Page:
It's David Duke's Party Now: How the Former Klan Leader Reshaped the Republican Grassroots
Republican Congressman and House Majority Whip Steve Scalise (R-LA) has been in hot water after the news broke recently that he once spoke at an event organized by a white nationalist group associated with former Louisiana Republican politician and Klan leader David Duke.
Scalise has done everything he can to claim he abhors Duke's politics. But that's not exactly what one Louisiana columnist says Scalise has always believed. Stephanie Grace of The New Orleans Advocate says Scalise told her he was “David Duke without the baggage” – in other words, he agreed with his policy worldview but did not have a history of open advocacy for the Ku Klux Klan and neo-Nazis.
Scalise has not commented on Grace's claim, but it's worth examining it on the facts. Did Duke run for governor in 1991 – as the official nominee of the Republican Party – on ideas that were outside the Republican mainstream today, with rhetoric outside the normal bounds? A look back at his gubernatorial run seems to support Grace's comment.
David Duke's Role in Mainstreaming Hateful Politics
While Duke dropped his openly racist rhetoric while running for governor, he won enough support to be the Republican Party's nominee by laying out a policy agenda aimed at accomplishing a lot of the same goals: punishing perceived ungrateful minorities and non-Christians who threaten the purity of our nation.
Duke ran on his “love for Western civilization. That's what I've always been about,” he said. He invoked Christian persecution in the same tones you see on Fox News today: “Our Christian values are under attack. In some places in this country, we can't even sing Christmas carols anymore. We're losing the values the nation was built upon.”
Years before Bill Clinton and Newt Gingrich would end welfare as we know it, Duke made it a centerpiece of his campaign, railing against the “rising welfare underclass.” He blamed the “liberal social welfare system” for encouraging “the rising illegitimate welfare birthrate”; this rhetoric was matched with concrete policy ideas, like paying mothers receiving Aid for Families With Dependent Children to use birth control, based on the theory these poor women were having too many children irresponsibly. In his introductory statement at the 1991 debate, Duke loudly complained about a “welfare system that's encouraged crime,” while also railing against busing and against the educational system. He also railed against welfare recipients buying “drugs” and “lotto tickets” – a precursor to today's GOP passing humiliating legislation forcing aid recipients to undergo drug testing.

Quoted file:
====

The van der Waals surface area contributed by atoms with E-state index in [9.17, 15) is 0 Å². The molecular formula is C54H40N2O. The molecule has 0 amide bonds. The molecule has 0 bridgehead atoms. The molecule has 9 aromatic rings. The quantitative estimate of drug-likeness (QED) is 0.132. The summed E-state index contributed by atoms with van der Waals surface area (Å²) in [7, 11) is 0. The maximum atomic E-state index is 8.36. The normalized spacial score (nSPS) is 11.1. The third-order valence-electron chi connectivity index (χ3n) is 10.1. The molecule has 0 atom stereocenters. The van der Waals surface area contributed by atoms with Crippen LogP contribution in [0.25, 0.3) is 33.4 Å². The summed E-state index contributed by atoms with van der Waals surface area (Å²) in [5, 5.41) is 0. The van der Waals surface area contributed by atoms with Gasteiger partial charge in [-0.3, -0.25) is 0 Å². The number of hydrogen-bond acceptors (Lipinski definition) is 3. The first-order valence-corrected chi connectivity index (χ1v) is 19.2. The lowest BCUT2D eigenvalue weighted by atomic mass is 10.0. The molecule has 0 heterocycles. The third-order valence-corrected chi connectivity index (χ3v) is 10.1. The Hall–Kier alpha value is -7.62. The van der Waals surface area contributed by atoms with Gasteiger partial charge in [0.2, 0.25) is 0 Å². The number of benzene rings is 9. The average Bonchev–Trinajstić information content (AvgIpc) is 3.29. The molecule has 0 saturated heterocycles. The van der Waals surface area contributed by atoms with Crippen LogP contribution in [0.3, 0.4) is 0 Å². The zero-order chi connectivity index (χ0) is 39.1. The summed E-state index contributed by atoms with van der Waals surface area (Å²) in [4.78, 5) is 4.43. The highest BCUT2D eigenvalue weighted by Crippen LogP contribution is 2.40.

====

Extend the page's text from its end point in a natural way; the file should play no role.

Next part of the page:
A cause he carried in his campaigns for higher office and his time in the state legislature was to eliminate affirmative action programs, comparing them to Nazi programs of racial preference.
All of these policies and rhetoric are driven primarily by white racial animosity, and Duke was groundbreaking in his ability to shift them to the top of grassroots right-wing priorities. "By the time this race is over, regardless of who wins, Duke will become the uncontested leader of the racial right in America," explained Lance Hill, executive director of the Louisian Coalition Against Racism and Nazism to The New York Times in 1991, as the gubernatorial election was ongoing. "Not only that, but there will be a racial right in America. He is both ascending to that position while creating it. Prior to that, there was Reagan and Bush. There was nothing to the right of that. There will be now."
A Party that Continues to Pander to Hate
As Republicans continue to try to distance themselves from Duke, it's important to remember what they're doing. They are not condemning and separating themselves from hate or bigotry – they are trying to create space between themselves and one man who had publicly disgraced himself with his Klan and neo-Nazi advocacy.
The GOP is not, for example, ending its ties to the extremist group the Family Research Council (FRC), who Republican presidential candidates always address. The FRC hosts speakers who tell their constituents that Muslims always lie to non-Muslims and have embedded themselves in the U.S. Government to take it over as part of a Muslim Brotherhood plot. How is this rhetoric any different than David Duke's claims of a Jewish-conspiracy running Washington?
FRC has also been a leader in promoting hate against gay and lesbian Americans, with one of its spokespersons even refusing to condemn calls for putting them to death.
And it's worth pointing out that the GOP's single largest election financier behind the Koch Brothers is Sheldon Adelson, a notorious bigot who regularly defames Muslims and Arabs – and who says Israel doesn't need democracy for its non-Jewish citizens because democracy isn't in the Torah.
There is little, substantively, that separates the rhetoric of the bigots and extremists the modern GOP courts and the bigotry and extremism Duke represents. But Duke's 1991 campaign shows that even when you don't openly espouse hatred, you can still promote it by transitioning your incendiary rhetoric into a policy agenda. Duke's agenda then was banning affirmative action and getting welfare recipients to take birth control; today's GOP talks about stopping “Sharia law” and “defending marriage.” At the end of the day, it's all rooted in the same hate. Whatever Scalise claims, it's David Duke's party now.